Holding the District 5 seat, Weaver is being challenged in the November election by Issaquah resident Brian Neville.

District 5 includes the northwest corner of Issaquah around Lake Sammamish as well as parts of the city of Sammamish. Although board candidates run for a specific geographic seat, voters from across the district cast ballots for all Issaquah School Board members. Members are elected to four-year terms.

Board members may request pay of $50 per meeting, but the current board has chosen not to accept that money, according to Sara Niegowski, district executive director of communications.

Even as she praised the district for keeping students center stage in a time of massive financial distractions, Weaver said leaders need to deal with those financial hurdles.

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Kiwanis funds community aid through Salmon Days dinners

September 27, 2011

Key and Builders club members were among those helping out at last year’s Kiwanis Salmon Days booth. Contributed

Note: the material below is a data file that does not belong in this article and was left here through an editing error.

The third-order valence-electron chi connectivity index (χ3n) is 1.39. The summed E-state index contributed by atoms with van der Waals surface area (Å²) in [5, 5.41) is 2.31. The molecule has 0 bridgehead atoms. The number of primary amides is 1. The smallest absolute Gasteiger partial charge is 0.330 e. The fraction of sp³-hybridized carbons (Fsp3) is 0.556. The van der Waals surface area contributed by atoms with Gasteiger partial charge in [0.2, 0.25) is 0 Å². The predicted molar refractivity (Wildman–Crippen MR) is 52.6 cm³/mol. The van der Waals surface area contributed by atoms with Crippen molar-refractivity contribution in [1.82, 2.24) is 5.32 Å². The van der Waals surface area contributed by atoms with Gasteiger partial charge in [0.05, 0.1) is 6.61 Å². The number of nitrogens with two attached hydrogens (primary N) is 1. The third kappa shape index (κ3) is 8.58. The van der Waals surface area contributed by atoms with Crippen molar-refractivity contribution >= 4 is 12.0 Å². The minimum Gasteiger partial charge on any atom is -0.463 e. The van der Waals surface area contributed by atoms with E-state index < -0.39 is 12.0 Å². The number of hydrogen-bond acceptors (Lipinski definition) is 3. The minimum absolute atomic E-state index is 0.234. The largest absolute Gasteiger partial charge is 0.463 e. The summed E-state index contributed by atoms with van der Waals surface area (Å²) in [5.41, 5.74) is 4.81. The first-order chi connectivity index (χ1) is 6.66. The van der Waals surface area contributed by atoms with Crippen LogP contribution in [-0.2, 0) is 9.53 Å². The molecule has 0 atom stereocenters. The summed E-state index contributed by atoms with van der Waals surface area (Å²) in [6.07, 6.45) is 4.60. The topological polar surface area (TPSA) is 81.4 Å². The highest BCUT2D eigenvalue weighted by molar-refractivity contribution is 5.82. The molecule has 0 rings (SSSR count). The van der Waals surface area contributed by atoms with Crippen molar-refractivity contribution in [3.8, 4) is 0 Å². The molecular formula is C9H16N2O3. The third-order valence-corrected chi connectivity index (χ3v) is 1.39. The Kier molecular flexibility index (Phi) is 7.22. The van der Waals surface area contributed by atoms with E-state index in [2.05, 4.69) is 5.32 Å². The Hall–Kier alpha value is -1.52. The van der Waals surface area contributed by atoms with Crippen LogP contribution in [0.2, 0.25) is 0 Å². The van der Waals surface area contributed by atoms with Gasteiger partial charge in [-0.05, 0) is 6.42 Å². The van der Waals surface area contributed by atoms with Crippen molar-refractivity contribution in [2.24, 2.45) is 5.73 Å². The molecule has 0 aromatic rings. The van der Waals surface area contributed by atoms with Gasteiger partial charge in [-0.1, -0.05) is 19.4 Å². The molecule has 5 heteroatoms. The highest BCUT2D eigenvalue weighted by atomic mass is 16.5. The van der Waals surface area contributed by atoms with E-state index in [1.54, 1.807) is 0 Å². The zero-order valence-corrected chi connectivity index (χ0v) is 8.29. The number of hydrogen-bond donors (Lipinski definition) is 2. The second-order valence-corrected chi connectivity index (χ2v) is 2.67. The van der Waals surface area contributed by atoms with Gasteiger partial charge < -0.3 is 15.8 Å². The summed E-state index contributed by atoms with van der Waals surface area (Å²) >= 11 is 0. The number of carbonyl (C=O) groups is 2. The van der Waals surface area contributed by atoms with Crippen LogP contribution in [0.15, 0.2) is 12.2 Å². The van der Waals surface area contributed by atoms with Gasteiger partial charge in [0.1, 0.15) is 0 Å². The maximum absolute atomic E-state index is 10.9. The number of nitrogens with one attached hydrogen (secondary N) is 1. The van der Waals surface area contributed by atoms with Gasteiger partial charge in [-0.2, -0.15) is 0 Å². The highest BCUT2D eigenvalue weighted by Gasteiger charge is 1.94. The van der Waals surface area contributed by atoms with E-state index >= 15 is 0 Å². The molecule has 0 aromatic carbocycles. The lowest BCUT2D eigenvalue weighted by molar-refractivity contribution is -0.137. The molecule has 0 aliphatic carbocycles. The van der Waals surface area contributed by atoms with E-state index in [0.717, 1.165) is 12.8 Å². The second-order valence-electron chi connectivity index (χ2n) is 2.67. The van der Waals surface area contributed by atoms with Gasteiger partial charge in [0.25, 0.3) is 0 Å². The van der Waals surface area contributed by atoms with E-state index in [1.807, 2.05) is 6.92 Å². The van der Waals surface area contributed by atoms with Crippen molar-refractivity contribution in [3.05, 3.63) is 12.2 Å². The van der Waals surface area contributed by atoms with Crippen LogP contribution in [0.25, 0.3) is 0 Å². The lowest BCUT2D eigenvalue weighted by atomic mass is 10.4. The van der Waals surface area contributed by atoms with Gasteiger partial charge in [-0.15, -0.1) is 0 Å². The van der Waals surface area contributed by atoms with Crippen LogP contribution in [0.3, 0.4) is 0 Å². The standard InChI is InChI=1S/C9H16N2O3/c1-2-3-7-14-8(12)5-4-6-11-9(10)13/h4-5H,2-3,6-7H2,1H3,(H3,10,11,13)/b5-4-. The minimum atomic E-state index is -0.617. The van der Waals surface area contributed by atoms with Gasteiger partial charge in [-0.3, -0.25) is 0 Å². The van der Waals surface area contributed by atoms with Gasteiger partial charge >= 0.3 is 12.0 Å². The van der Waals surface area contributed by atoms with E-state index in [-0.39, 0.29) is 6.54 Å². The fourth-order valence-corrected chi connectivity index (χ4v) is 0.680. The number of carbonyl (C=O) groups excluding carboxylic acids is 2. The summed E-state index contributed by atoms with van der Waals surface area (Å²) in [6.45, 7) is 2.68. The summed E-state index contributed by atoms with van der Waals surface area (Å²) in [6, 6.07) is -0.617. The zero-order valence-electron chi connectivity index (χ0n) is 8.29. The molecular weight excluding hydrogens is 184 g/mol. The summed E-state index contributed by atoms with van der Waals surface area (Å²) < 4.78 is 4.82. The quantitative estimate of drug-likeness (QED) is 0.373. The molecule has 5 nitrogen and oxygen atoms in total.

Thanks to the great weather during last year’s celebration, the Kiwanis Club of Issaquah sold 2,500 pounds of salmon in the course of the city’s annual Salmon Days Festival event.

The community service club even ran out at about 3 p.m. the second day of the festival, according to incoming Kiwanis President Glenn Hall, who is running the group’s booth at this year’s Salmon Days.

Hall said all that fish translates to volunteers having served up about 2,200 dinners at the 2010 Kiwanis booth. Complete with coleslaw and a drink, over the years, the dinners have helped the Kiwanis raise an average of about $17,000 annually.

Hall said he believes the local Kiwanis have offered dinners every year since the inception of Salmon Days. Kiwanis organizers hope the weather this year again will be of the sunny, dry variety and they have upped their usual Salmon Day fish order to 2,500 pounds.